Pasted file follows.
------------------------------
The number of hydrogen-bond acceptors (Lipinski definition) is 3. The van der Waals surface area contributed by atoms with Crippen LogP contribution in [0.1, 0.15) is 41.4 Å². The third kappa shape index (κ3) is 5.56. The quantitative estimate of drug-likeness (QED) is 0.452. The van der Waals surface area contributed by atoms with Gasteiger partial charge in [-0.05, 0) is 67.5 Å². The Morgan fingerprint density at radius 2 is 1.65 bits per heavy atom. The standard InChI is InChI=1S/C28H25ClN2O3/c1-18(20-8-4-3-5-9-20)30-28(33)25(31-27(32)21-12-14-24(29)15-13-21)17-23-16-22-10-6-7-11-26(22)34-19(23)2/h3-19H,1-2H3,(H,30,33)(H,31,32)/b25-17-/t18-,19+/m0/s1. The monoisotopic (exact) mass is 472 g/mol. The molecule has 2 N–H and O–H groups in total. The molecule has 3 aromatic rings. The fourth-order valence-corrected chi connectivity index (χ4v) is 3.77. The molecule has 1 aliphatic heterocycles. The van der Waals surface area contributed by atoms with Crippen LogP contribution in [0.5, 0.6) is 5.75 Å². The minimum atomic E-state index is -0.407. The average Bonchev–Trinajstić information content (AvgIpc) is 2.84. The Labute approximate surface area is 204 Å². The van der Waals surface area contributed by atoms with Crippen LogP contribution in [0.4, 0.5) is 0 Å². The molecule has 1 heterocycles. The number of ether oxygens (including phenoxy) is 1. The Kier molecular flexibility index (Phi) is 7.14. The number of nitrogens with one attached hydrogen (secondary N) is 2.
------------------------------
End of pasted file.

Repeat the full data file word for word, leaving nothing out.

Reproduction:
The number of hydrogen-bond acceptors (Lipinski definition) is 3. The van der Waals surface area contributed by atoms with Crippen LogP contribution in [0.1, 0.15) is 41.4 Å². The third kappa shape index (κ3) is 5.56. The quantitative estimate of drug-likeness (QED) is 0.452. The van der Waals surface area contributed by atoms with Gasteiger partial charge in [-0.05, 0) is 67.5 Å². The Morgan fingerprint density at radius 2 is 1.65 bits per heavy atom. The standard InChI is InChI=1S/C28H25ClN2O3/c1-18(20-8-4-3-5-9-20)30-28(33)25(31-27(32)21-12-14-24(29)15-13-21)17-23-16-22-10-6-7-11-26(22)34-19(23)2/h3-19H,1-2H3,(H,30,33)(H,31,32)/b25-17-/t18-,19+/m0/s1. The monoisotopic (exact) mass is 472 g/mol. The molecule has 2 N–H and O–H groups in total. The molecule has 3 aromatic rings. The fourth-order valence-corrected chi connectivity index (χ4v) is 3.77. The molecule has 1 aliphatic heterocycles. The van der Waals surface area contributed by atoms with Crippen LogP contribution in [0.5, 0.6) is 5.75 Å². The minimum atomic E-state index is -0.407. The average Bonchev–Trinajstić information content (AvgIpc) is 2.84. The Labute approximate surface area is 204 Å². The van der Waals surface area contributed by atoms with Crippen LogP contribution in [0.4, 0.5) is 0 Å². The molecule has 1 heterocycles. The number of ether oxygens (including phenoxy) is 1. The Kier molecular flexibility index (Phi) is 7.14. The number of nitrogens with one attached hydrogen (secondary N) is 2.